The old world changes, and so do attitudes. Years ago, a friend of mine used to say, in his fashion, that, for so rough a game, he could not get over the extraordinary number of women who followed rugby. Were he still with us today, he would find that the women are not only there sitting beside him in the stand, but out there on the pitch, too. For so politically correct an age, this masculine view of the feminine world may be interpreted as dangerous talk. But there we are. We cannot deny the fact.

Quite what my old pal would say in seeing the women of England actually playing the game against the women of Wales, I am not sure. But knowing him, he would doubtless approve, particularly as he would have seen a match of high skill and wholehearted endeavour at Sale yesterday. He would have been less content, however, since he wore his Welsh heart so firmly on his sleeve, to see Wales go down to so disciplined and well-organised an England team by five tries without reply.

Those who object to women playing rugby are much the same as those who once objected to women running marathons: the over-protective male attempting to shelter what is perceived to be the sensitive femininity of a woman. This is the male chauvinist in patronising mood.

Jeff Probyn put his foot in it recently by wishing, at the first hint of danger and physical harm, to outlaw women from rugby altogether and giving scant acknowledgement that women, like men, can make up their own minds as to what is and what is not dangerous. Adopting such a posture is much like subscribing to Dr Samuel Johnson's view that ``a man is in general better pleased when he has a good dinner at his table, than when his wife talks Greek''.

Had the venerable good doctor known about rugby, he might have added the laws of rugby union as another subject to be kicked into touch. The dissection of rugby's intricacies can often seem like so much ``greek'' in any case.

While England were too powerful for Wales to make it a proper contest, the skills displayed and the overall commitment of both teams were qualities to admire. The feistiness with which women's rugby has been foisted on an unsuspecting and deeply suspicious public deserves to be richly rewarded. Unless that sounds too patronising.

The dominating personality was England's captain. Gill Burns dominated the lineout and like Dean Richards although comparisons are not wholly valid she drew her forwards around her to clear any threats at the base of the scrum. Not far behind her was Jenny Chambers. Suzy Appleby was a neat and busy scrum half, who, with an accurate pass, seemed to turn up everywhere when the need was called. These three set a high standard.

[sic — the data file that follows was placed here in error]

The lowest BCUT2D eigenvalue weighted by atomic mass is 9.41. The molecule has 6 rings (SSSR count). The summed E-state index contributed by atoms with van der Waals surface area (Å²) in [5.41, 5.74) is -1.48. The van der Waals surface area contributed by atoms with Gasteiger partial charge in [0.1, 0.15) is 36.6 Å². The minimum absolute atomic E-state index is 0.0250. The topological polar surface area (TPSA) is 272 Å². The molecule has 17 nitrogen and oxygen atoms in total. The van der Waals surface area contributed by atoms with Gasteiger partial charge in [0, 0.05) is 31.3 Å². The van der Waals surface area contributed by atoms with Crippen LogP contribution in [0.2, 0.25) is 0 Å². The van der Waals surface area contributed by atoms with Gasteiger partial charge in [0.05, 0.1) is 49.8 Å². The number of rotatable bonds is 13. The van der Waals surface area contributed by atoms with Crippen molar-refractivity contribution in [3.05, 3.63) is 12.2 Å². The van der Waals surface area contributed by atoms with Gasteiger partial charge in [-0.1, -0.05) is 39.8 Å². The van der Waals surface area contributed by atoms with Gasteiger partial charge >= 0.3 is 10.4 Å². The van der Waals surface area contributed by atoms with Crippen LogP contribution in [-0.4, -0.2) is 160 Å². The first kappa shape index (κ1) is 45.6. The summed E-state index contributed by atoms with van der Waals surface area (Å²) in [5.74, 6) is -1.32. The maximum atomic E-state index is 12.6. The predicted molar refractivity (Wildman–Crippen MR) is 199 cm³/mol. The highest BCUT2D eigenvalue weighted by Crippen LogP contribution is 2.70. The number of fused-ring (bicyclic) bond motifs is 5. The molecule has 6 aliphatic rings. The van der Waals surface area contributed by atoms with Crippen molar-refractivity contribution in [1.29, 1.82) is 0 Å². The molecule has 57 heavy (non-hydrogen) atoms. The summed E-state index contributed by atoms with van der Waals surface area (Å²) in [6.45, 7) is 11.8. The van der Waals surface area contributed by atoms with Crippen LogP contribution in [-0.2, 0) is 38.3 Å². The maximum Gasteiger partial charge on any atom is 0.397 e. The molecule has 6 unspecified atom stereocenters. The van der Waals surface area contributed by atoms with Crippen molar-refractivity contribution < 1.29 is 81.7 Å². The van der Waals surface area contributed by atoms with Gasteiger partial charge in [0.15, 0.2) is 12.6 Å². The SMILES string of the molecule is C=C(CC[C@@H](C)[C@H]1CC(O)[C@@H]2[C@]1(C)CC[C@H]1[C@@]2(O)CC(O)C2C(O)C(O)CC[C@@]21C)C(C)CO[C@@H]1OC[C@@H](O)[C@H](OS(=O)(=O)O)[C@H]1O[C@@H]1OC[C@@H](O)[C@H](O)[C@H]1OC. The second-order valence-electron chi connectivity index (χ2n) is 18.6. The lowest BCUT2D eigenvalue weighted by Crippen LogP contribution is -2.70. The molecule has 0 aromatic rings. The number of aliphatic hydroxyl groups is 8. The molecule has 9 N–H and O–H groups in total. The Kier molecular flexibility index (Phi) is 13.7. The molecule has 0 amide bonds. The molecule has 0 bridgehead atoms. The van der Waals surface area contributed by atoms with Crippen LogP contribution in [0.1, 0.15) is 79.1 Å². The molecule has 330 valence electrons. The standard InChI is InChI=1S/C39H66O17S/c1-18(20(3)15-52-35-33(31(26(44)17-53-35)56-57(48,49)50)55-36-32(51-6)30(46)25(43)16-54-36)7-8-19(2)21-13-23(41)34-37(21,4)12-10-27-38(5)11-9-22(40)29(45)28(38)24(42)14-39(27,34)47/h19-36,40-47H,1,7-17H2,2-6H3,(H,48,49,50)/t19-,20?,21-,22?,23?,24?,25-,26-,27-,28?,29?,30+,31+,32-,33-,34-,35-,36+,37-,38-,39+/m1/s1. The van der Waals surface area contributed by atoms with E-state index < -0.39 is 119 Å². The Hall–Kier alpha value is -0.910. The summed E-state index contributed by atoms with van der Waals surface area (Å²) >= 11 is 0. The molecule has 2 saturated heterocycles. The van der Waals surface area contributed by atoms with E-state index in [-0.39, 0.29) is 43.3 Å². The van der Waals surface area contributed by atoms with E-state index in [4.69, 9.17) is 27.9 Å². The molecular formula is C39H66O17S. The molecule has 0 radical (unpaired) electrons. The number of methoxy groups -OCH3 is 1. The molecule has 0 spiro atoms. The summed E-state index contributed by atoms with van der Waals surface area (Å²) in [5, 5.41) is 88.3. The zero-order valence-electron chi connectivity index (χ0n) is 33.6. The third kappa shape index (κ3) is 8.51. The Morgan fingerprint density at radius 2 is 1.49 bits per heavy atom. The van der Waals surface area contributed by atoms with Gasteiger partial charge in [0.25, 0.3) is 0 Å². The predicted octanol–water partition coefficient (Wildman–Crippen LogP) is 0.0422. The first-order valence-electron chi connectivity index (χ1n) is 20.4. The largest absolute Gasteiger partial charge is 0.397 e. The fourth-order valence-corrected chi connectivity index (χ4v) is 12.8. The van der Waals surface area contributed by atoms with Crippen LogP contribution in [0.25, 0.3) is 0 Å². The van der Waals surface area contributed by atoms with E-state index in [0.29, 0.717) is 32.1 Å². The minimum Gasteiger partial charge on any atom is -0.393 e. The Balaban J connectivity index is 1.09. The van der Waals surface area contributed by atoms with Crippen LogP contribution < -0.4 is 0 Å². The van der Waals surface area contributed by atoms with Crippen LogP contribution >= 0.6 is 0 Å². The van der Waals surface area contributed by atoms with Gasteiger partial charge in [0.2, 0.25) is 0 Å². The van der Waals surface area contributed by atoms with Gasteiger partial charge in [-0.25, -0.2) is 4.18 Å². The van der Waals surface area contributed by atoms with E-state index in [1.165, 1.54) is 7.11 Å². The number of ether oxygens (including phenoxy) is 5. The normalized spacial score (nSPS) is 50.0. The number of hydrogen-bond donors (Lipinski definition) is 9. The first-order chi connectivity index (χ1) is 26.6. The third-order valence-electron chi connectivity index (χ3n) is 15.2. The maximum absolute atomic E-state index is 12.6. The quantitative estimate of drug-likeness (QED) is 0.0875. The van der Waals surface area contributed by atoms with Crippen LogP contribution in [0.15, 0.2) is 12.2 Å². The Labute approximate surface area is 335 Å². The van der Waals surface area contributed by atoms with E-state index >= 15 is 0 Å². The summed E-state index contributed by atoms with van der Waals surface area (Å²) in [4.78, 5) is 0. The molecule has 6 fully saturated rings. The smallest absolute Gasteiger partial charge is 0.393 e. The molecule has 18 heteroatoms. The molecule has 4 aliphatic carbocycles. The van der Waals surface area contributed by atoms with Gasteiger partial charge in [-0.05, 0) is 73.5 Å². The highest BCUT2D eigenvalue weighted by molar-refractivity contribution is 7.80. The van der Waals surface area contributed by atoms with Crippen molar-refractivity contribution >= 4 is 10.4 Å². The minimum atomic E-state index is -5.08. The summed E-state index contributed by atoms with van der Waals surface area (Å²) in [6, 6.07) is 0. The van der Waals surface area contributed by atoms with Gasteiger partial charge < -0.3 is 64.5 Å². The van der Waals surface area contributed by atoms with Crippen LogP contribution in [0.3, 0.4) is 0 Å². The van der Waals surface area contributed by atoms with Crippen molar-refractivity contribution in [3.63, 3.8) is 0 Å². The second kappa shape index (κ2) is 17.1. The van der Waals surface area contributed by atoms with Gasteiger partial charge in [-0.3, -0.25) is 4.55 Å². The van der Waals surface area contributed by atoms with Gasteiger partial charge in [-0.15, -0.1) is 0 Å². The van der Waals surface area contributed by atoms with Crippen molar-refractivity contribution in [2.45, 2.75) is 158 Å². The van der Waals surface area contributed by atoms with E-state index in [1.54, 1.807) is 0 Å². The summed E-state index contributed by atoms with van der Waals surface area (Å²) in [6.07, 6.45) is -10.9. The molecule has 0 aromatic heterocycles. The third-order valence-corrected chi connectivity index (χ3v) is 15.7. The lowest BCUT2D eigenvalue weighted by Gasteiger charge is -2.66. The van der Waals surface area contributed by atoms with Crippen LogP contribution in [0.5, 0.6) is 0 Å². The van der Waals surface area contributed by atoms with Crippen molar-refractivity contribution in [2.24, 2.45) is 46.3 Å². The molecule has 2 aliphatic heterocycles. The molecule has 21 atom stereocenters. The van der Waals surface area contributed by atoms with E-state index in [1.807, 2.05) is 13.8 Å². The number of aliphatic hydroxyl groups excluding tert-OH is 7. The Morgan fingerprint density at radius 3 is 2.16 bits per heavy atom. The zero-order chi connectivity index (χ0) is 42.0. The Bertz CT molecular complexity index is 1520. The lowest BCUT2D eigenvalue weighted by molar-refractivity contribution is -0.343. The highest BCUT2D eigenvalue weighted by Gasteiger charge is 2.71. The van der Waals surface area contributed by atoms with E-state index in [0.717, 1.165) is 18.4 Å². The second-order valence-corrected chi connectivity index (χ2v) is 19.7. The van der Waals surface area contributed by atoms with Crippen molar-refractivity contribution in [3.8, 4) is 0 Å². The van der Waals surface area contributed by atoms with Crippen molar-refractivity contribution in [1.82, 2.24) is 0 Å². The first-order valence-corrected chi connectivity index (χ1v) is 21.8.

For Wales, Amanda Bennett, at stand-off half, seemed to have studied the videos of when Wales's factory was in full production. She had a fine game, as did Lisa Jones at No8.

Sara Wenn's try from a drive at the lineout close to the Welsh line and Burns's push-over try gave England the half-time lead. Superior power in attack led to three more tries after the interval by Mills, Appleby and Edwards.

Now that England and Scotland are associate members of their respective rugby unions, with Wales and Ireland soon to follow, the future of women's rugby can be nothing less than bright. Any remaining prejudice must fly out of the window.

SCORERS: England: Tries: Wenn, Burns, Mills, Appleby, Edwards.

ENGLAND: P George (Wasps); J Molyneux (Waterloo), J Edwards (Blackheath), A Wallace (Leeds), A Cole (Saracens); D Mills (Richmond), S Appleby (Novocastrians); J Mangham (Waterloo), N Ponsford (Clifton), E Scourfield (Leeds), J Chambers (Richmond), S Wenn (Wasps), H Stirrup (Wasps), H Clayton (Waterloo), G Burns (Waterloo). Cole replaced by L Mayhew (Leeds, 68min). Burns temporarily replaced by K Henderson (Clifton, 56).

WALES: K Richards (Old Leamingtonians); A Lewis (Ystradgynlais), P Evans (Swansea), W Shaw (Aberystwyth), K Yau (Waterloo); A Bennett (Wasps), B Evans (Cardiff); J Watkins (Cardiff), N Griffiths (Cardiff), C Lloyd (Cardiff), J Morgan (Cardiff), S Jones (Cardiff), K Knoak (Swansea), S Butler (Richmond), L Jones (Cardiff). B Evans replaced by C Thomas (Waterloo, 28); Griffiths replaced by B Jones-Evans (Waterloo, 68), S Jones replaced by H Carey (Swansea, 56).

Referee: J Fleming (Scotland).

Copyright (C) The Times, 1995

Source Citation
"National pride dispels prejudice; Women's Rugby." Times [London, England] 13 Feb. 1995